(Sept 25) We were a little unsure where we wanted to head after Cojo. I needed to be back in the Bay Area by Oct 1st for a friend’s wedding and Dave would need to find a place to anchor the boat where it was both cheap (or free) to stay and where it would be calm enough for him to work on the boat while anchored. We had originally thought Santa Barbara would be a good idea, except Dave had prior experience anchored in Santa Barbara and it had always been a rough and rolling place to stay. Not exactly ideal.
Our Canadian friends were heading to San Miguel Island in the Santa Barbara channel. Dave had never been there before and wanted to go but we decided that maybe we would sail to Santa Barbara for the night and then head towards Redondo Beach where Dave could anchor for free and I could easily rent a car and head home for a few days. Thus, we’d be missing all of the Santa Barbara Islands.
However, part way towards Santa Barbara, the winds shifted from the west to the southeast, so we altered course and headed towards Santa Cruz Island is the hopes that we could sail and not listen to the motor for another eight hours. Everything was quite lovely until the winds really picked up halfway through us crossing the shipping channel. We went from about 10-15 kts of wind to 25-30 kts. We reefed the mainsail and only put out a tiny bit of the headsail (jib). I couldn’t keep up with the weatherhelm (makes the boat hard to steer), so Dave took over. Even though I wasn’t keen on the high winds and the large waves hitting us on our beam, I had to admit we were making good time sailing across the channel; that was, until a large tanker called us on the radio and requested that we change course since he was heading straight for us (miles away still, but they move fast!). We thought we’d head down wind and let him pass us on the starboard side, but after Dave hung up he realized we’d be losing a lot of ground, so we sailed into the wind and Dave took the mainsail down completely and once the tanker passed we motored the remaining five miles into Forney’s Cove (west side of Santa Cruz Island). Believe me, that last sentence doesn’t really describe the struggle we had to get the sail down. This is not the fun part of sailing.
Even though we were motoring and five miles doesn’t seem like much, we still had another couple of hours ahead of us at least. At 7pm I was praying for the sun to give us 30 more minutes of light so we could get around the point of the island and into the anchorage. Between the winds and the waves and the tanker and coming into an unknown anchorage at dusk, I was pretty much done. Even with the promise of mac n’ cheese from the Capt (my favorite), I was still unhappy with the day and couldn’t wait to get somewhere calm and sunny.
Thank goodness the next two days were smooth. I think Dave was afraid I was going to get to the mainland, head home and never return.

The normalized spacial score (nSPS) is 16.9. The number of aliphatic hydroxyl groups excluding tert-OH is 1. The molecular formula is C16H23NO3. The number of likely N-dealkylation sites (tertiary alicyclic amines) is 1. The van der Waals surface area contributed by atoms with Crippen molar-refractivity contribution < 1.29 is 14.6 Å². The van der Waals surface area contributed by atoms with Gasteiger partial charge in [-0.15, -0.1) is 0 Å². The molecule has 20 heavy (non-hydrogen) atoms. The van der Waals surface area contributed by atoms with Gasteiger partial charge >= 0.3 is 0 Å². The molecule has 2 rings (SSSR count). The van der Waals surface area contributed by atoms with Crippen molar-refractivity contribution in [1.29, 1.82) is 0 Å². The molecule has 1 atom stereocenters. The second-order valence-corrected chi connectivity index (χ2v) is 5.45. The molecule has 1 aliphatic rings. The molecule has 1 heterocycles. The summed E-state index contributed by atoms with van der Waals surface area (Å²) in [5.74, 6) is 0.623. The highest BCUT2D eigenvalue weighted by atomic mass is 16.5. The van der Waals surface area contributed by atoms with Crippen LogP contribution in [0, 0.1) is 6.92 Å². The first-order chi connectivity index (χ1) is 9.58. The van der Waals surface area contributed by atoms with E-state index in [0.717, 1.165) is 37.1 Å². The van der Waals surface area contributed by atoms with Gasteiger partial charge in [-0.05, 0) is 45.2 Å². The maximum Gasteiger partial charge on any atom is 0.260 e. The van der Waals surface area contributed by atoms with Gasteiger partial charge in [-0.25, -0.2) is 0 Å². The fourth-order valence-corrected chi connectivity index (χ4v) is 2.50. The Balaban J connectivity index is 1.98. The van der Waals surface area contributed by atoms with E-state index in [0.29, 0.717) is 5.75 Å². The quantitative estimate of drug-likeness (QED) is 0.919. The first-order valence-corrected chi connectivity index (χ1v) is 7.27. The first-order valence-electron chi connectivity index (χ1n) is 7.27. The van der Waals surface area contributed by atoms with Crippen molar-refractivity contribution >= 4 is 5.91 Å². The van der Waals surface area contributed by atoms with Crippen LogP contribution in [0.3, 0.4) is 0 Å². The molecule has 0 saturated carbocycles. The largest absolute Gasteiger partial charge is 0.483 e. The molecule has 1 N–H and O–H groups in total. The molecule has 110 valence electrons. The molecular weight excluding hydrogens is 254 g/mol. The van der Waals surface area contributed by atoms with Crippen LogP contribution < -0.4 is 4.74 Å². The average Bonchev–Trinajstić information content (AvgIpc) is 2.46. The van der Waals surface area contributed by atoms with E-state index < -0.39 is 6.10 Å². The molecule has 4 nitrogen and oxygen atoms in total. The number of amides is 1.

Santa Cruz Island is completely uninhabited and unless you have a special permit, you can’t go ashore. Which was fine by us, because we were ready to leave the rolling in Forney’s Cove and head along the south side of the island towards Smuggler’s Cove on the east side of the island. The sun was out for the entire sail. Dave and I even spent some time sun bathing on the bow of the boat and just enjoyed the quiet sail. M seasickness had subsided enough that I was even able to play some board games on deck with the Capt and finish up the second volume of the Harry Potter books (thanks to Boomie for letting me borrow all seven books for the trip!). Eventually there wasn’t enough wind to keep the headsail full, so Dave tried the spinnaker for a while. He attempted to use our boat hook pole as a whisker pole to keep the spinnaker out and filled with wind, but it kept working its way free.
Boat Hook as a whisker pole for the spinnaker (L); Boat hook NOT working as a whisker pole for the spinnaker (R).
Smuggler’s Cove is a super, well—protected anchorage, so we had an excellent, and much-needed, full night’s rest.
(Sept 27) We headed out of Smuggler’s around 7:30am and into the blinding sunlight towards the mainland. Our goal was to hit Malibu/Pt. Dume about 40 NM away before sundown. We had to pass along the coast of Anacapa Island and got to see the famous Arch Rock. Although we motored about 90% of our trip past the island and towards Malibu, it was still a lovely day. Lots of sunshine…more sun bathing. THIS is what I had expected more of our trip to be like! I know we’re not in Mexico yet, but you gotta give a girl SOME sunshine every once in a while!! 🙂
Santa Cruz Island scenery (top Left); Capt Dave relaxing at anchor in Smuggler’s Cove (top Right); Anacapa Island’s Arch Rock (bottom)
We made it to Pt. Dume/Paradise Cove by 4:30pm and contemplated going ashore, but then decided we’d just make dinner and hang out up top in the cockpit and enjoy the sunset.